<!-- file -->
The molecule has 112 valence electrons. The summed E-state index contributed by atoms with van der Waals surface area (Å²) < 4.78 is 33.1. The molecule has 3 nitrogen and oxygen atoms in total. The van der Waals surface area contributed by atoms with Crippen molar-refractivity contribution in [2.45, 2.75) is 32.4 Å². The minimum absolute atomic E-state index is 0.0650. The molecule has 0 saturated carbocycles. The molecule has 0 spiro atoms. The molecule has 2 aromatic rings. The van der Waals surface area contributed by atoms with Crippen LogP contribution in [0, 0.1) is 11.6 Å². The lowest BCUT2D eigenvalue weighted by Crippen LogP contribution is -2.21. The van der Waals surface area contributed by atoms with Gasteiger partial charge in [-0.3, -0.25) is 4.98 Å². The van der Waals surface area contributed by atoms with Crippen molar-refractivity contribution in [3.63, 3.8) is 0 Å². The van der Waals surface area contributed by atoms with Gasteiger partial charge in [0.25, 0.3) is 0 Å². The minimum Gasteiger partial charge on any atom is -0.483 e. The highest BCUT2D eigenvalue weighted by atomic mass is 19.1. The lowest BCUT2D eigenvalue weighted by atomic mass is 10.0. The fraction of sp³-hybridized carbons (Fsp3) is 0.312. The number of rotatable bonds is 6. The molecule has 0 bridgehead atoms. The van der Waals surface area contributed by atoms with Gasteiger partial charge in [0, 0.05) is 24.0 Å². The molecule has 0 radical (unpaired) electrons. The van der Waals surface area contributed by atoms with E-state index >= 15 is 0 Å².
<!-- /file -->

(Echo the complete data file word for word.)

The molecule has 112 valence electrons. The summed E-state index contributed by atoms with van der Waals surface area (Å²) < 4.78 is 33.1. The molecule has 3 nitrogen and oxygen atoms in total. The van der Waals surface area contributed by atoms with Crippen molar-refractivity contribution in [2.45, 2.75) is 32.4 Å². The minimum absolute atomic E-state index is 0.0650. The molecule has 0 saturated carbocycles. The molecule has 0 spiro atoms. The molecule has 2 aromatic rings. The van der Waals surface area contributed by atoms with Crippen LogP contribution in [0, 0.1) is 11.6 Å². The lowest BCUT2D eigenvalue weighted by Crippen LogP contribution is -2.21. The van der Waals surface area contributed by atoms with Gasteiger partial charge in [-0.3, -0.25) is 4.98 Å². The van der Waals surface area contributed by atoms with Crippen molar-refractivity contribution in [3.63, 3.8) is 0 Å². The van der Waals surface area contributed by atoms with Gasteiger partial charge in [0.25, 0.3) is 0 Å². The minimum Gasteiger partial charge on any atom is -0.483 e. The highest BCUT2D eigenvalue weighted by atomic mass is 19.1. The lowest BCUT2D eigenvalue weighted by atomic mass is 10.0. The fraction of sp³-hybridized carbons (Fsp3) is 0.312. The number of rotatable bonds is 6. The molecule has 0 bridgehead atoms. The van der Waals surface area contributed by atoms with Gasteiger partial charge in [0, 0.05) is 24.0 Å². The molecule has 0 radical (unpaired) electrons. The van der Waals surface area contributed by atoms with E-state index >= 15 is 0 Å².